Keycloak - Authentication & User Federation

Posted by Misagh Moayyed on September 16, 2023 · 7 mins read ·
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Keycloak is an open-source IAM solution that provides user federation, strong authentication, user management, and much more. As a single sign-on provider, it allows users to authenticate via external identity sources such as LDAP or Active Directory services that store user and credential information. You can point Keycloak to validate credentials from those external stores and pull in identity information.

In this post, we will look at options provided by Keycloak that allow a server developer to build their own authentication strategy by extending Keycloak’s user federation APIs. Our starting position is:

  • Keycloak 22
  • Java 17


You can use Keycloak’s User Storage SPI to write extensions to Keycloak to connect to external user databases and credential stores. Organizations often have existing external proprietary user databases that they cannot migrate to Keycloak’s data model and application developers then need to write implementations of the User Storage SPI to bridge the external user store and the internal user object model that Keycloak uses to log in users and manage them.

SPI What?
SPI is a design pattern and a mechanism, typically in Java, for allowing third-party extensions or plugins to be easily integrated into a Java application without modifying its core code. SPI is commonly used in libraries and frameworks to provide a way for developers to extend or customize the behavior of the library without having to modify its source code. Keycloak has a number of Service Provider Interfaces (SPI) for which you can implement your own providers to customize functionality and extend behavior.

When the Keycloak runtime needs to look up a user, such as when a user is logging in, it performs a number of steps to locate the user. It first looks to see if the user is in the user cache; if the user is found it uses that in-memory representation. Then it looks for the user within the Keycloak local database. If the user is not found, it then loops through User Storage SPI provider implementations to perform the user query until one of them returns the user the runtime is looking for.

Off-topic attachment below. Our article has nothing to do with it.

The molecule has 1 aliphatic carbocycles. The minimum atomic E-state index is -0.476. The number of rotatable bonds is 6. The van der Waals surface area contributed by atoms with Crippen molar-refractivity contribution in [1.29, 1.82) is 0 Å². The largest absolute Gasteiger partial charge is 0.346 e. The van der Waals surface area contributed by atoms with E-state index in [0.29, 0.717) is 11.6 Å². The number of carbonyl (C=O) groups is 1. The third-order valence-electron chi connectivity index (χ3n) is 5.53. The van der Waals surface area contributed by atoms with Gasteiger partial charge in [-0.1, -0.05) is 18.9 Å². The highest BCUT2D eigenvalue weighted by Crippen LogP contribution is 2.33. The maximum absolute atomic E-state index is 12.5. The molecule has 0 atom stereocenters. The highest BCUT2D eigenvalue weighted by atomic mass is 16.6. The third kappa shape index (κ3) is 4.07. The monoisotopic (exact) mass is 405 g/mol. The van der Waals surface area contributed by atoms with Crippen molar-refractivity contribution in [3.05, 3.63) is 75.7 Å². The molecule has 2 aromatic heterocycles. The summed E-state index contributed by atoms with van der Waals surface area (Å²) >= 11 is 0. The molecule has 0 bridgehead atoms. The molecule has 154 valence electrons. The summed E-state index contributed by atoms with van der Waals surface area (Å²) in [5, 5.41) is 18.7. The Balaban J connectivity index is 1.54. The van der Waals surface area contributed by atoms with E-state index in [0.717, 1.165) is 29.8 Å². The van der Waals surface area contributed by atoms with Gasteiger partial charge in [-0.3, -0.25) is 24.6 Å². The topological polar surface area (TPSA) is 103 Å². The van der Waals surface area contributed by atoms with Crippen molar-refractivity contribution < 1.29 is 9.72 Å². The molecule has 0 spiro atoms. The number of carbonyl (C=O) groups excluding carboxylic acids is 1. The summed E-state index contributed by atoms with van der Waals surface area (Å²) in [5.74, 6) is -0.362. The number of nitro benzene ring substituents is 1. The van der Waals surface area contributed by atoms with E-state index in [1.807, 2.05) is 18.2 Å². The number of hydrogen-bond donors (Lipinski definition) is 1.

Note that User Storage SPI provider implementations are not enabled by default, but instead must be enabled and configured per realm under the User Federation tab in the administration console.

User Storage Provider

To extend parts of Keycloak, one has to register custom implementations of Keycloak Service Provider Interfaces (SPIs). In our case, we will need to implement the and register it with the Java Service Loader API. This factory is then tasked to supply an implementation of the UserStorageProvider that selects and delivers the final user to Keycloak.

So, let’s start with our factory implementation:

package org.example.keycloak;

public class MyUserStorageProviderFactory 
    implements UserStorageProviderFactory<MyUserStorageProvider> {

    private MyAuthenticationClient client;

    public void init(final Config.Scope config) {
        client = new MyAuthenticationClient(...);

    public MyUserStorageProvider create(KeycloakSession keycloakSession, 
                                        ComponentModel componentModel) {
        return new MyUserStorageProvider(keycloakSession, componentModel, client);

    public String getId() {
        return "my-user-storage";

    public String getHelpText() {
        return "My User Storage Provider";

…and then, our own MyUserStorageProvider implementation:

public class MyUserStorageProvider implements UserStorageProvider {

Keycloak also providers a number of additional Provider implementation that you may choose to implement to assist with various CRUD and password operations:

  • UserLookupProvider
  • CredentialInputValidator
  • CredentialInputUpdater
  • UserQueryProvider

Next, we need to register our factory implementation inside the file META-INF/services/


Registering User Storage Providers

As discussed before, User Storage SPI provider implementations are not enabled by default, but instead must be enabled and configured per realm under the User Federation tab in the administration console. This can be done with the following steps:

  • Select “User Federation” in the menu column
  • Select your provider in the listbox that shows “Add provider…”
  • Click “Save” on the “Add User Federation Provider” screen.

…and you’re done!

Need Help?

If you have questions about the contents and the topic of this blog post, or if you need additional guidance and support, feel free to send us a note and ask about consulting and support services.


I hope this review was of some help to you and I am sure that both this post as well as the functionality it attempts to explain can be improved in any number of ways. Please feel free to engage and contribute as best as you can.

Misagh Moayyed